The springs of American civilization, unlike those of the elder world, lie revealed in the clear light of History. In appearance they are feeble; in reality, copious and full of force. Acting at the sources of life, instruments otherwise weak become mighty for good and evil, and men, lost elsewhere in the crowd, stand forth as agents of Destiny. In their toils, their sufferings, their conflicts, momentous questions were at stake, and issues vital to the future world, - the prevalence of races, the triumph of principles, health or disease, a blessing or a curse. On the obscure strife where men died by tens or by scores hung questions of as deep import for posterity as on those mighty contests of national adolescence where carnage is reckoned by thousands.
The subject to which the proposed series will be devoted is that of "France in the New World," - the attempt of Feudalism, Monarchy, and Rome to master a continent where, at this hour, half a million of bayonets are vindicating the ascendency of a regulated freedom; - Feudalism still strong in life, though enveloped and overborne by new-born Centralization; Monarchy in the flush of triumphant power; Rome, nerved by disaster, springing with renewed vitality from ashes and corruption, and ranging the earth to reconquer abroad what she had lost at home. These banded powers, pushing into the wilderness their indomitable soldiers and devoted priests, unveiled the secrets of the barbarous continent, pierced the forests, traced and mapped out the streams, planted their emblems, built their forts, and claimed all as their own. New France was all head. Under king, noble, and Jesuit, the lank, lean body would not thrive. Even commerce wore the sword, decked itself with badges of nobility, aspired to forest seigniories and hordes of savage retainers.
Along the borders of the sea an adverse power was strengthening and widening, with slow but steadfast growth, full of blood and muscle, - a body without a head. Each had its strength, each its weakness, each its own modes of vigorous life: but the one was fruitful, the other barren; the one instinct with hope, the other darkening with shadows of despair.
By name, local position, and character, one of these communities of freemen stands forth as the most conspicuous representative of this antagonism, - Liberty and Absolutism, New England and New France. The one was the offspring of a triumphant government; the other, of an oppressed and fugitive people: the one, an unflinching champion of the Roman Catholic reaction; the other, a vanguard of the Reform. Each followed its natural laws of growth, and each came to its natural result. Vitalized by the principles of its foundation, the Puritan commonwealth grew apace. New England was preeminently the land of material progress. Here the prize was within every man's reach: patient industry need never doubt its reward; nay, in defiance of the four Gospels, assiduity in pursuit of gain was promoted to the rank of a duty, and thrift and godliness were linked in equivocal wedlock. Politically she was free; socially she suffered from that subtle and searching oppression which the dominant opinion of a free community may exercise over the members who compose it. As a whole, she grew upon the gaze of the world, a signal example of expansive energy; but she has not been fruitful in those salient and striking forms of character which often give a dramatic life to the annals of nations far less prosperous.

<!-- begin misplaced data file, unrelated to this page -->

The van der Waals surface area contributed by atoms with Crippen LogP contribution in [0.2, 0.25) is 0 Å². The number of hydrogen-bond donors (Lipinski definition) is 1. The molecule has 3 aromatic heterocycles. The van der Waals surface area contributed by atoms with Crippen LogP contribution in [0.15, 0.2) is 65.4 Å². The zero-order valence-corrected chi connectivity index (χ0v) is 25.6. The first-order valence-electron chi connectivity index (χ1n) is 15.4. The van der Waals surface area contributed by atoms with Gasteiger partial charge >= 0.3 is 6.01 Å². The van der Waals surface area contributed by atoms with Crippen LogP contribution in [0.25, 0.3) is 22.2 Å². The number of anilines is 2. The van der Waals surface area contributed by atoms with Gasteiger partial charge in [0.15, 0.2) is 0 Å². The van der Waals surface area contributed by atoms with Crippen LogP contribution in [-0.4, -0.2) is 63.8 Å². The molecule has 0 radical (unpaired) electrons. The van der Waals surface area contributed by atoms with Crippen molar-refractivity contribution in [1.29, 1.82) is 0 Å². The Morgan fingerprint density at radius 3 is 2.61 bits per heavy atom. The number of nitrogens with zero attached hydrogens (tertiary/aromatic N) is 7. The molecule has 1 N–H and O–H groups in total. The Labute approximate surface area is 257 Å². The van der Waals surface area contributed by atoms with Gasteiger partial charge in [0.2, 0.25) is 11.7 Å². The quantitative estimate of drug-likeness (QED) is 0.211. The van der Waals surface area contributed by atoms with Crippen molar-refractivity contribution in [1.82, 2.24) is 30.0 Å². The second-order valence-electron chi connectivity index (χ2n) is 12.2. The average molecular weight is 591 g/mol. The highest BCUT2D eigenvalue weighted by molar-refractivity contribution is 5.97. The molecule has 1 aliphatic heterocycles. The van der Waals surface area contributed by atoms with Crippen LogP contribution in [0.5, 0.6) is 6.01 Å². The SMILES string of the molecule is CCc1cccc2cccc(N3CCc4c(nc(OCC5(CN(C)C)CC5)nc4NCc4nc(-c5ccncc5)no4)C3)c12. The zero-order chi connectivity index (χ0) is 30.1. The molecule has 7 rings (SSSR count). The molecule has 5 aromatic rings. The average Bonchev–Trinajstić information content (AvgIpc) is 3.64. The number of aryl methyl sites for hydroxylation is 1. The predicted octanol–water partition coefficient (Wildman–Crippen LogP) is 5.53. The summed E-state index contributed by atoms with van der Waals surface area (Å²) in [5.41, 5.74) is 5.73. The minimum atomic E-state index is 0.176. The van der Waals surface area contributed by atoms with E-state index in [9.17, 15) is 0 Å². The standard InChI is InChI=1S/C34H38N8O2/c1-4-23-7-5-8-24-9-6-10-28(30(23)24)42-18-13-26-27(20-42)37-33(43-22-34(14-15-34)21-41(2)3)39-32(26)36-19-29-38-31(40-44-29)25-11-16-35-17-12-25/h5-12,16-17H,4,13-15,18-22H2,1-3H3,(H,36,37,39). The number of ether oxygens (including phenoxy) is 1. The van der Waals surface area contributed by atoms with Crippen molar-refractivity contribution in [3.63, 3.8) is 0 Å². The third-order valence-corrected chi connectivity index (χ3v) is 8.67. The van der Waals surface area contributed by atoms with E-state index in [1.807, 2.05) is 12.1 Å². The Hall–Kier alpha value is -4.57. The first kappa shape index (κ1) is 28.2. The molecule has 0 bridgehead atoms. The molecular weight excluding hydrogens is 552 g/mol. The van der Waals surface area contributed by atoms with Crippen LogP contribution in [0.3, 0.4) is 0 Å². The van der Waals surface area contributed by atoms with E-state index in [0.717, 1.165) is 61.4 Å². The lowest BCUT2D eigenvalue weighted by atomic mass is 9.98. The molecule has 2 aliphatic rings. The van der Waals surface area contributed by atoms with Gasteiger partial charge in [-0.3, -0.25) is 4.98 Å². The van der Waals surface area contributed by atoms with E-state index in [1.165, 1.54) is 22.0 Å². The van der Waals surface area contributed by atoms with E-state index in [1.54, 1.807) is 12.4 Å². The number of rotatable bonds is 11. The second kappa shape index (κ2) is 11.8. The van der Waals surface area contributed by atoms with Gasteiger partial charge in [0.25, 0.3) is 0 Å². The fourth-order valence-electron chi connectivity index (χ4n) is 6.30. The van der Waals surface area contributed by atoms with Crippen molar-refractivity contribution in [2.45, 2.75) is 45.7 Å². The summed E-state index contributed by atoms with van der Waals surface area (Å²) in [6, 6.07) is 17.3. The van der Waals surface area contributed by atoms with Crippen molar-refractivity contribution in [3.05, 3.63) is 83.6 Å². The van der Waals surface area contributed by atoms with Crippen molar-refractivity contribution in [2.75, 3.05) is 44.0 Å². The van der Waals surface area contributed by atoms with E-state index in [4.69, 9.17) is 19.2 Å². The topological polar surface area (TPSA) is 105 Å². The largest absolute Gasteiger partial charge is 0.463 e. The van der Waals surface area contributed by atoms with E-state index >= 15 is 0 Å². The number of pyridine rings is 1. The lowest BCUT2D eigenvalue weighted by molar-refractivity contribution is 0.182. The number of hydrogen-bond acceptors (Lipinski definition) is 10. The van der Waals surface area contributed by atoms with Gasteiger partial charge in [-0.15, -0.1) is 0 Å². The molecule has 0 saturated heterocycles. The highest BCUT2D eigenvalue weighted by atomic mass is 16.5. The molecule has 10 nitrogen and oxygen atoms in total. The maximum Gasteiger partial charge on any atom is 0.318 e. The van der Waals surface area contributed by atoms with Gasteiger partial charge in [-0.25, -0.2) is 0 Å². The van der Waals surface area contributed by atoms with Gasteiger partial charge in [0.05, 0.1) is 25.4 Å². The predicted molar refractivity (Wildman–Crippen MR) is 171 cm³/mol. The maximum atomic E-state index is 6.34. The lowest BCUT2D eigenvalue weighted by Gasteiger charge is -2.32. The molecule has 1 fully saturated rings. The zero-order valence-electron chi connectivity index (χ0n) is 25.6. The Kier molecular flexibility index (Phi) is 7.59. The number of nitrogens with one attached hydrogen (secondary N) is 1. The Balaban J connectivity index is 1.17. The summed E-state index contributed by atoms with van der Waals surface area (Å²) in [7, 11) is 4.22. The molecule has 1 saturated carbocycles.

We turn to New France, and all is reversed. Here was a bold attempt to crush under the exactions of a grasping hierarchy, to stifle under the curbs and trappings of a feudal monarchy, a people compassed by influences of the wildest freedom, - whose schools were the forest and the sea, whose trade was an armed barter with savages, and whose daily life a lesson of lawless independence. But this fierce spirit had its vent. The story of New France is from the first a story of war: of war - for so her founders believed - with the adversary of mankind himself; war with savage tribes and potent forest commonwealths; war with the encroaching powers of Heresy and of England. Her brave, unthinking people were stamped with the soldier's virtues and the soldier's faults; and in their leaders were displayed, on a grand and novel stage, the energies, aspirations, and passions which belong to hopes vast and vague, ill-restricted powers, and stations of command.
The growth of New England was a result of the aggregate efforts of a busy multitude, each in his narrow circle toiling for himself, to gather competence or wealth. The expansion of New France was the achievement of a gigantic ambition striving to grasp a continent. It was a vain attempt. Long and valiantly her chiefs upheld their cause, leading to battle a vassal population, warlike as themselves. Borne down by numbers from without, wasted by corruption from within, New France fell at last; and out of her fall grew revolutions whose influence to this hour is felt through every nation of the civilized world.